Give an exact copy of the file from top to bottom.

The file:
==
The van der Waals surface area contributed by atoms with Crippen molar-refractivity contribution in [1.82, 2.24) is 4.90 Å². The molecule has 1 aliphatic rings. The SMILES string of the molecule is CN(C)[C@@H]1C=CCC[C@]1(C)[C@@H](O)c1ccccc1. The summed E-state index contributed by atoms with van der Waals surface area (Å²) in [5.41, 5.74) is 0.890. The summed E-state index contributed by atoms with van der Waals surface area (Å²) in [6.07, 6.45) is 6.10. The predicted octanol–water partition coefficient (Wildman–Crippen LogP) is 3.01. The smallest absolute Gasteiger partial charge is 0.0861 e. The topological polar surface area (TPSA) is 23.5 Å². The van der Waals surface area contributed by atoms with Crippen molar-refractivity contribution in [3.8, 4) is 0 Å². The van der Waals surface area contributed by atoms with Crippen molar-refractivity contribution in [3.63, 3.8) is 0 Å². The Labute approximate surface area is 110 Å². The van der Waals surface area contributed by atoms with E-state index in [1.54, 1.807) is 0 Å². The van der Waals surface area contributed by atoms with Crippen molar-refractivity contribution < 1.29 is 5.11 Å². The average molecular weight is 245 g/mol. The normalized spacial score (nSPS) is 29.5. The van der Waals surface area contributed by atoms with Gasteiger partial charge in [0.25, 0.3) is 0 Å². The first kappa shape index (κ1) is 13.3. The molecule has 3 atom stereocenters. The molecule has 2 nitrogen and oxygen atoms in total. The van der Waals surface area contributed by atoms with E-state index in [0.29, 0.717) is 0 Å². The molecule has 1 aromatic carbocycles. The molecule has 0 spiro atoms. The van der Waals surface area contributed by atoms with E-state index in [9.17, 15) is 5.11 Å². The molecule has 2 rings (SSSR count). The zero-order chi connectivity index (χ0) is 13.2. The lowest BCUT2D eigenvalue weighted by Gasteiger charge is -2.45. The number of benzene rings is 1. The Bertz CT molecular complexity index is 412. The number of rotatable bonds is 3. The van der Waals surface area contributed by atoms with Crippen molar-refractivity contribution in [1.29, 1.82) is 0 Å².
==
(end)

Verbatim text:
The van der Waals surface area contributed by atoms with Crippen molar-refractivity contribution in [1.82, 2.24) is 4.90 Å². The molecule has 1 aliphatic rings. The SMILES string of the molecule is CN(C)[C@@H]1C=CCC[C@]1(C)[C@@H](O)c1ccccc1. The summed E-state index contributed by atoms with van der Waals surface area (Å²) in [5.41, 5.74) is 0.890. The summed E-state index contributed by atoms with van der Waals surface area (Å²) in [6.07, 6.45) is 6.10. The predicted octanol–water partition coefficient (Wildman–Crippen LogP) is 3.01. The smallest absolute Gasteiger partial charge is 0.0861 e. The topological polar surface area (TPSA) is 23.5 Å². The van der Waals surface area contributed by atoms with Crippen molar-refractivity contribution in [3.8, 4) is 0 Å². The van der Waals surface area contributed by atoms with Crippen molar-refractivity contribution in [3.63, 3.8) is 0 Å². The Labute approximate surface area is 110 Å². The van der Waals surface area contributed by atoms with E-state index in [1.54, 1.807) is 0 Å². The van der Waals surface area contributed by atoms with Crippen molar-refractivity contribution < 1.29 is 5.11 Å². The average molecular weight is 245 g/mol. The normalized spacial score (nSPS) is 29.5. The van der Waals surface area contributed by atoms with Gasteiger partial charge in [0.25, 0.3) is 0 Å². The first kappa shape index (κ1) is 13.3. The molecule has 3 atom stereocenters. The molecule has 2 nitrogen and oxygen atoms in total. The van der Waals surface area contributed by atoms with E-state index in [0.29, 0.717) is 0 Å². The molecule has 1 aromatic carbocycles. The molecule has 0 spiro atoms. The van der Waals surface area contributed by atoms with E-state index in [9.17, 15) is 5.11 Å². The molecule has 2 rings (SSSR count). The zero-order chi connectivity index (χ0) is 13.2. The lowest BCUT2D eigenvalue weighted by Gasteiger charge is -2.45. The number of benzene rings is 1. The Bertz CT molecular complexity index is 412. The number of rotatable bonds is 3. The van der Waals surface area contributed by atoms with Crippen molar-refractivity contribution in [1.29, 1.82) is 0 Å².